It was financial executives who profited from the system that now is crashing. It is they who set up the system favoring short term gain over long term stability.

The idea of moral equivalence between financial executives and normal working Americans is a hard sell.
BillRM
 
  1  
Reply Fri 27 Mar, 2009 12:00 pm
@Robert Gentel,
Where did I pin any blame for anything on this one man?

I just said I do not feel like crying over the "unfairness" to him when he is still likely to be better off then 99 percent of the population.
Robert Gentel
 
  1  
Reply Fri 27 Mar, 2009 12:15 pm
@ebrown p,
ebrown p wrote:
First, I think it is reasonable for the Congress (as representatives of the taxpayers) to insist that bonuses be cut as a condition of a bailout.


So do I, but it's worth noting that this is not what happened.

Quote:
If I am going to bail out a companies, I don't want executives to receive excessive bonuses.


I haven't seen any evidence that these bonuses are excessive. I think AIG was politically retarded to call them "bonuses" but paying a VP a dollar in salary with a "bonus" at the end of a year did make sense for the company in order to retain the individual.

It's commonly bandied about here and elsewhere that they shouldn't be keeping the people that ran the company into the ground, but I've yet to see one instance of such a statement where the individual in question actually did so.

The ironic thing is that these individuals don't represent the cause of the financial crisis, and their bonuses constitute less than 1% of a bailout that is largely going to go to banks that did have direct participation and all the noise is about the bonuses because they are more "tangible" to the average American. It's a very odd fraction of a percent to be on a witch hunt about. Of all the people involved in the bailouts, this particular group of individuals doesn't deserve to bear the brunt of the public's anger just because of the public's inability to comprehend the situation.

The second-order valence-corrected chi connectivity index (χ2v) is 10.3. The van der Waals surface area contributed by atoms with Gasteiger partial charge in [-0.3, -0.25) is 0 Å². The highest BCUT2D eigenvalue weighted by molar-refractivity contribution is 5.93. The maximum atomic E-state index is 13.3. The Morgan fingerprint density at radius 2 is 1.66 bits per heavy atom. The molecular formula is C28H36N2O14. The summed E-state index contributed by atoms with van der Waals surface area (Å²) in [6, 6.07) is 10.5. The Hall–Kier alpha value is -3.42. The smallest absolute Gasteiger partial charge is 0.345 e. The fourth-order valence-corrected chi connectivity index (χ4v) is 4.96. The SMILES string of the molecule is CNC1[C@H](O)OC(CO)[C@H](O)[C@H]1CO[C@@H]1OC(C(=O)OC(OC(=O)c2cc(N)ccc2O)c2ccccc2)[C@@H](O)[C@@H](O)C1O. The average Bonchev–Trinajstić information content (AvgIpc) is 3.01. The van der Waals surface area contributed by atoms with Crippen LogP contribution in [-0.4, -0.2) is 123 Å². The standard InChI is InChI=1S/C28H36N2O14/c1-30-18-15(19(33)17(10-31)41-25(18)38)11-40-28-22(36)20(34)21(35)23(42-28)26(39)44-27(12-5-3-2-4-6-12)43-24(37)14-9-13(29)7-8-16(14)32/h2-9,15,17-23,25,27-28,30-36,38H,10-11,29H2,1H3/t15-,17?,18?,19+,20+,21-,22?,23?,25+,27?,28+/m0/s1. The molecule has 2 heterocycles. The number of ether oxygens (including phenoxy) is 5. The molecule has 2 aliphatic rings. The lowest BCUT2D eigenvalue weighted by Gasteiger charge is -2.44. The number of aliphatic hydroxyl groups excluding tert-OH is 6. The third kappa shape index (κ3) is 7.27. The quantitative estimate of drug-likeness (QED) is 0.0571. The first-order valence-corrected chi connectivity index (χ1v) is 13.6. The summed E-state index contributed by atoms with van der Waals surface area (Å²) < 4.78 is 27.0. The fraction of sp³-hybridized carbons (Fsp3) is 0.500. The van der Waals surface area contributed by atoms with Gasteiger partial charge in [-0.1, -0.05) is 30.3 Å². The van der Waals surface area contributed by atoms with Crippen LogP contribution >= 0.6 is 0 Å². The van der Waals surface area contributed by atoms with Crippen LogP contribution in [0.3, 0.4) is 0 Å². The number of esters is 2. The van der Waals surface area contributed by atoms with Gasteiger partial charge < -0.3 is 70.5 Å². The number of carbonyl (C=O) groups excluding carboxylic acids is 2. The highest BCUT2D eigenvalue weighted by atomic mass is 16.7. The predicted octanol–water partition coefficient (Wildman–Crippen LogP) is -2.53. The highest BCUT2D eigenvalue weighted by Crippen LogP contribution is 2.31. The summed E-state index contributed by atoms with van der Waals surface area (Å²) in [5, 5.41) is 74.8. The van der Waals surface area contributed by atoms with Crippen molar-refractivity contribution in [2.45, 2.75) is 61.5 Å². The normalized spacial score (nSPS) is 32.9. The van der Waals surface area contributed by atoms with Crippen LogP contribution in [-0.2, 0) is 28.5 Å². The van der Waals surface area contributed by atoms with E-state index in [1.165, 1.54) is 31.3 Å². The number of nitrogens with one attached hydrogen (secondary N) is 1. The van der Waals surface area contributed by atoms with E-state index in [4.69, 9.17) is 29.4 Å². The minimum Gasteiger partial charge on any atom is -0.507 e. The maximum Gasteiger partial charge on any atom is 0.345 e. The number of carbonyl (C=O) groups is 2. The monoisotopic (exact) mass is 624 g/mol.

Quote:
Second, I think the anger leveled at executives in the financial industry is justified. They are the ones who run the financial system we depend on-- and they make obscene amounts of money doing so.


Is their compensation the reason you think it's justified? Or do they actually have to have committed some form of wrongdoing?

Quote:
Robert... I get your point that this particular AIG employee did not directly hurt Rabels 401K plan. But don't push this too far. The crash financial industry in general has undeniably hurt lots of Americans-- not just 401K plans, but also jobs and housing etc.


Would you support the same generalized anger at racial demographics? Or is it just economic demographics and industry labels that you think can be blindly attacked?

Quote:
It was financial executives who profited from the system that now is crashing. It is they who set up the system favoring short term gain over long term stability.